Business Today Malaysia speaks to Ray Tan, Head of Growth for SEA on the changing co-working landscape in Malaysia amid the ongoing Covid-19 outbreak.
By Poovenraj Kanagaraj
The Covid-19 outbreak that had consumed the world since December had impacted economies and industries globally. As nations went under lockdown, businesses had no choice but to adapt to the changing circumstances and along with the change, came new work practices.
In Malaysia, the Movement Control Order (MCO) was implemented on March 18 saw companies scrambling to decide on their next move which then led to an increase in the work-from-home practice.
While the work-from-home trend had penetrated the Malaysian working ecosystem for years, it was however – for a time – seen as a practice only among young startups unable to afford rent space. Prior to this, co-working spaces had been the more popular choice for both international and local companies as well as freelancers.
Flexible working spaces are said to occupy about 4 percent of total Asia Pacific office stock and accounts for a slightly lower figure in the Grade A segment.
However, due to the Covid-19 outbreak, a CBRE Research report late-May pointed out that office demand in Asia Pacific weakened significantly owing to the double impact of the fading economic growth prior to the onset of the virus outbreak. As demand in Greater China and Singapore was the first to be affected, other markets had also started showing signs of slowdown in leasing activity as social distancing measures came into force.
“Some of the short-term downside risks to office demand will include more headcount reduction, along with faster consolidation in the flexible space industry,” CBRE stated.
“Much of what used to be the norm will no longer be the case. For instance, we can all agree the way people travel will look different and in the same vein, so will the way people work,” says Ray Tan, Head Growth for WeWork Southeast Asia.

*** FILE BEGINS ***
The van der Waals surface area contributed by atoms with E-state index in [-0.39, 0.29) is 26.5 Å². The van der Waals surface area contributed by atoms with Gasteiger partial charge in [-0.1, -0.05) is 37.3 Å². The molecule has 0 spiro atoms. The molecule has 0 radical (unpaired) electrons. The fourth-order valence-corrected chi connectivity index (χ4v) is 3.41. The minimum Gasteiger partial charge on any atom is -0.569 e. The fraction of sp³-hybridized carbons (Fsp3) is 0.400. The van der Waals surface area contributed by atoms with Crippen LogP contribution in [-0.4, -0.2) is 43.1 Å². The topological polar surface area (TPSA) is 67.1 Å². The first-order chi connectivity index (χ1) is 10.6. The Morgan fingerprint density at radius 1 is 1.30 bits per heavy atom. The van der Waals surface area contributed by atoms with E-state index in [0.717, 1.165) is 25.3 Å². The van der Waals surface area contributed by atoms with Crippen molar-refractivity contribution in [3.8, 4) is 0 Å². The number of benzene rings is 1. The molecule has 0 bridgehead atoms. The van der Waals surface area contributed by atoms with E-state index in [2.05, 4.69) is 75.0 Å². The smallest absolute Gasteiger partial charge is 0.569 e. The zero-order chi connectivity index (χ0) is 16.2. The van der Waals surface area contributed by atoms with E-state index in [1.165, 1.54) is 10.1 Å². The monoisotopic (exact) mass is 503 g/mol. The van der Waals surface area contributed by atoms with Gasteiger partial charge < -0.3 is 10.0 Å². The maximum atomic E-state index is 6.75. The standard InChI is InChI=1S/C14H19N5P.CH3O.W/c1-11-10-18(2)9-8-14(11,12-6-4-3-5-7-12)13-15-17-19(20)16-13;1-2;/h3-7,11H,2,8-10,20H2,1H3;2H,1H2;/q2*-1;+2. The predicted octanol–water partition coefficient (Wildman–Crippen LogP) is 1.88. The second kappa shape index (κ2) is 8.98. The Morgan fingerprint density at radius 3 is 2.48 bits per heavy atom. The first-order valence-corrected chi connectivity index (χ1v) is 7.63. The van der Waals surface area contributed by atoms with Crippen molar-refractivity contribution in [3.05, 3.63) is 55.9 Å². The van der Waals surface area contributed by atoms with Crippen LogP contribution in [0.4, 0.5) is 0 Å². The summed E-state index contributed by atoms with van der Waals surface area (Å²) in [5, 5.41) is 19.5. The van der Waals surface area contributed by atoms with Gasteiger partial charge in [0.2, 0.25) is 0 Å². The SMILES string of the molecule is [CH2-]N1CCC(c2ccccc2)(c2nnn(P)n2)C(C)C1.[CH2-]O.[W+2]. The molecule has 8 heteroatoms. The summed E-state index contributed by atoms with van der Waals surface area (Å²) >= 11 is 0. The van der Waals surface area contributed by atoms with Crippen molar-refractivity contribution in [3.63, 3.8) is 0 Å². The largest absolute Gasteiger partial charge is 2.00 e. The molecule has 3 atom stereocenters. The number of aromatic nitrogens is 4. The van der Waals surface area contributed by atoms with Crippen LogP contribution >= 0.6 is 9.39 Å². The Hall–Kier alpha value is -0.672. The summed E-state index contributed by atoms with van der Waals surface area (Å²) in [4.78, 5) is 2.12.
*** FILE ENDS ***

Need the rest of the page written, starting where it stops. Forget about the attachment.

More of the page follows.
While the rising sentiment in the business community seems to favour working from home, WeWork on the other hand expressed optimism on the future of its direction amid the crisis.
Over the last year, WeWork witnessed more enterprises turn to them for workspace solutions with its Malaysian market providing the highest increase in enterprise members in Southeast Asia. WeWork Malaysia saw a 37 percent increase in enterprise members this year compared to 2019.
StashAway, a wealth management company who had been a member with WeWork in Malaysia, recently expanded its presence in the country and plans to further leverage the co-working space’s workplace solutions and enter Thailand this year. In Singapore, the space-as-a-service provider signed one of their largest enterprise accounts.
Tan tells Business Today Malaysia that the last few months have also highlighted new work models. While companies have adopted the work-from-home practice as a temporary measure during the MCO, he pointed out that the flexible space service provider have also seen challenges and limits arising from the practice such as the impact on productivity and collaboration. This further includes space and tools limitations faced by many employees.